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Mayor Johnson

Western Extension to go

Today the Mayor has announced the scrapping of the Western Extension of the Congestion Charging scheme. I am pleased to see the Mayor honour his manifesto commitment:

I will do what Ken Livingstone did not, and listen to Londoners on the Western extension. The Western extension was introduced despite the overwhelming opposition of local residents and I think that was wrong. I will consult the residents in the zone and on the border on whether we should keep the Western extension, and whatever the result I will abide by it.

Labour and the Greens really don’t like it, see their comments below. Knowing a few people who live in K&C and who greatly enjoy being able to commute into the City at a 90% discount their arguments simply don’t stack up. They talk about £70 million in income being lost. This is an exaggeration. If you look at page 122 of TfL’s Annual Report and Accounts you will see that the entire scheme had a net income of only £137.0 million last year. The idea that fully half of it will be lost by the loss of the Western Extension is ludicrous as are the rest of their claims.

Shawcross and Jones’ brand of nannying disdain of the democratic process is insulting and shows just how detached progressive types have become from the lives and aspirations of real people. The Mayor feels obliged to honour his manifesto commitment and still Shawcross and Jones insist that they know best and are prepared to tell porkies to make their case. Even the LibDems, notionally part of the progressive alliance but always keeping an eye to their own electoral advantage, have applauded the Mayor’s decision.

Comments from Shawcross and Jones below.

Val Shawcross for Labour says:

The rolling back of the congestion charge is a foolish and backward step by Boris Johnson. It will lose TfL £70 million a year that could have been spent on improving our public transport system and will increase traffic and air pollution in one of the dirtiest and noisiest areas of central London.

London’s environment as a whole will suffer and local residents will no longer enjoy having 30,000 fewer cars a day clogging up their streets. At a time when TfL’s coffers are tight and the Mayor is scrapping major transport projects, they will now have the added costs of removing the cameras, changing road signs and removing street furniture, which cost £100 million to install.

The Mayor has shown his true colours today – petrol blue. The decision to remove the Western extension of the Congestion Charging zone shows that Boris is not interested in making London cleaner or improving life for cyclists and public transport users. It is yet another move in favour of the private car at the expense of walking, cycling and public transport.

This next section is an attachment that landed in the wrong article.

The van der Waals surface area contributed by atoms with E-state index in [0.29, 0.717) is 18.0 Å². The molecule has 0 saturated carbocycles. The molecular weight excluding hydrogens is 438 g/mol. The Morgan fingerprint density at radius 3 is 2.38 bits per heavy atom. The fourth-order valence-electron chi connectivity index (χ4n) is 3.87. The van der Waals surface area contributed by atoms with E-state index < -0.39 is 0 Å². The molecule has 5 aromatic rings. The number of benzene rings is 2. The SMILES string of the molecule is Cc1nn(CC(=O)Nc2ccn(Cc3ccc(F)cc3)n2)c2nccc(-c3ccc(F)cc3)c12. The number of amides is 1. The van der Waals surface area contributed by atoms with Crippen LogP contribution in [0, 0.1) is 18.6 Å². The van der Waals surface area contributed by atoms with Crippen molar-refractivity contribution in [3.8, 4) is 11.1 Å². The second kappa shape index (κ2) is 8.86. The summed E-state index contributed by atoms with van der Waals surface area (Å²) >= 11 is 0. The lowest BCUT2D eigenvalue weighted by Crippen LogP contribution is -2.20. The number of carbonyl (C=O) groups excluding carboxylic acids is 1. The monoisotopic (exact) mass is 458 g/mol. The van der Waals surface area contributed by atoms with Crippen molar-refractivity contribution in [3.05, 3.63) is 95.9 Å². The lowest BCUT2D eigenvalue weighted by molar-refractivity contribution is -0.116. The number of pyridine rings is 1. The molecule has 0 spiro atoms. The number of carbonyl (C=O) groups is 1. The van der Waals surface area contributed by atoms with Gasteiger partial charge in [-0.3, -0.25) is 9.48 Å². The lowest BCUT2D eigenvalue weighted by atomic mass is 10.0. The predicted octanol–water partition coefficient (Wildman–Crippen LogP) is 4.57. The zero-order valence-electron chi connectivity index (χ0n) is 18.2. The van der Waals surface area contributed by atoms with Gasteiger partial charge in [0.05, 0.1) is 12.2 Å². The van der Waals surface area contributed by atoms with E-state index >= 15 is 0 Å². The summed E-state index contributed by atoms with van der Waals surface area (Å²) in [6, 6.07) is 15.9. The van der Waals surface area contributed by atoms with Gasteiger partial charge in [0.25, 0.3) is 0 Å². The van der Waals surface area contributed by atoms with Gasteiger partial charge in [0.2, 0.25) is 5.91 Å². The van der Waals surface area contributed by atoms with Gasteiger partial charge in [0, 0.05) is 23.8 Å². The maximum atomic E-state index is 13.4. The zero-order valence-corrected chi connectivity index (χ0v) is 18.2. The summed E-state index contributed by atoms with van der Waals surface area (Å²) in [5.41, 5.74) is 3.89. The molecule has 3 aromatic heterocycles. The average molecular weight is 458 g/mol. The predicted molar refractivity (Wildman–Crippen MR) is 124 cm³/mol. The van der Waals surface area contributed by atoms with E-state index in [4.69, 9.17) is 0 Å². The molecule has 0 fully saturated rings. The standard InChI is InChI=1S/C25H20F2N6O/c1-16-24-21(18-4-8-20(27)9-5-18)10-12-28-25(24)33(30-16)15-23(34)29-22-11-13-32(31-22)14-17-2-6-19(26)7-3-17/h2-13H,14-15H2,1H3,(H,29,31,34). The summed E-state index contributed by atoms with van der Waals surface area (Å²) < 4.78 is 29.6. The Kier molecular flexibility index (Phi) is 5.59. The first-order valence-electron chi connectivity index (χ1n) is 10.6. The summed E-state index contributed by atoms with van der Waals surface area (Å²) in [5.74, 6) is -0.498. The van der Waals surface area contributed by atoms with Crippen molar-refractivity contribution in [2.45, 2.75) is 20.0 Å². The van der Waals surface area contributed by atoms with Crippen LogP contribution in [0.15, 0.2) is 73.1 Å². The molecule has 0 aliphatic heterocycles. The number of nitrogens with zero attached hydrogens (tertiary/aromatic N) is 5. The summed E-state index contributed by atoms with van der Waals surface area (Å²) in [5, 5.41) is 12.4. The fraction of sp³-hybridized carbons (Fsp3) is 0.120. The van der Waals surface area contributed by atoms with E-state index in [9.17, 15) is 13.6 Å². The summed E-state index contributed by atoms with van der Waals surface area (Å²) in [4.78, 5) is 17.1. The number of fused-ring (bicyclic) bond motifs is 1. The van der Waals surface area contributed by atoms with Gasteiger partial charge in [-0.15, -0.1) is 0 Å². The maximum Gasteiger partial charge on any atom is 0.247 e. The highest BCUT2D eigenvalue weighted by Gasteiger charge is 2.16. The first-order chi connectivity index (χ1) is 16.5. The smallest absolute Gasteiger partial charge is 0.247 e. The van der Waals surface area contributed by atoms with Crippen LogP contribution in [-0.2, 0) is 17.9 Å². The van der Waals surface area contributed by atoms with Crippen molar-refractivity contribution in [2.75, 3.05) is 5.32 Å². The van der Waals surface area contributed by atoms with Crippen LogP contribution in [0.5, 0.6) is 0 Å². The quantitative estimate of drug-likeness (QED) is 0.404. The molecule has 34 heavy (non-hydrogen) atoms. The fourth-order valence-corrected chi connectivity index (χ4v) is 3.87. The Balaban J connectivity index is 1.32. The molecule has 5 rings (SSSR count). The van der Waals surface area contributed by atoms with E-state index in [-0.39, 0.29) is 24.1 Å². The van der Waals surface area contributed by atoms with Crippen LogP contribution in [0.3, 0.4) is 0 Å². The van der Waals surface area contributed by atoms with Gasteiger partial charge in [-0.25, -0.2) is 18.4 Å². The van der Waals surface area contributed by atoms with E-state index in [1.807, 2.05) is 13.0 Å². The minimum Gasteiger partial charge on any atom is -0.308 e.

Jenny Jones for the Greens says:

The congestion charge has been an incredibly successful method of traffic reduction. Scrapping the Western Extension will almost certainly lead to a sharp rise in traffic, more congestion, more air pollution and more climate change emissions.

Abolition of the extension could lead to fare rises, as the Mayor struggles to cope with an estimated £70m annual drop in income. This would be a straightforward swap from motorists paying to bus and tube passengers paying. This is bad news not only for pedestrians and cyclists, but also for anyone travelling in London and everyone who breathes London’s air.

The announcement comes only two days after the Mayor pledged to make London a ‘greener’ and more environmentally-friendly city. Boris’s environmental commitment now appears to be little more than a charade.

4 replies on “Western Extension to go”

On occasions the Libs at City Hall can be quite reasonable. In this case I’m sure they don’t want to be associated with all that green / red disregard for public opinion…

As for the Western Extension – Rejoice! Rejoice! seems the only appropriate response.

If this is about listening, then what are the Councils’ ground rules for listening?
Yellow lines, double and single, Dickens Yard, CPZs, business stimulus negativity, selective answers, etc,etc.
It seems very odd that there will be a loss of £70 million, but more importantly, it is surprising that the gravity of the climate issue is being blurred by trading statistics which, as will be seen from some of my comments elsewhere on this blogsite, can be extremely misleading, if not mendacious.

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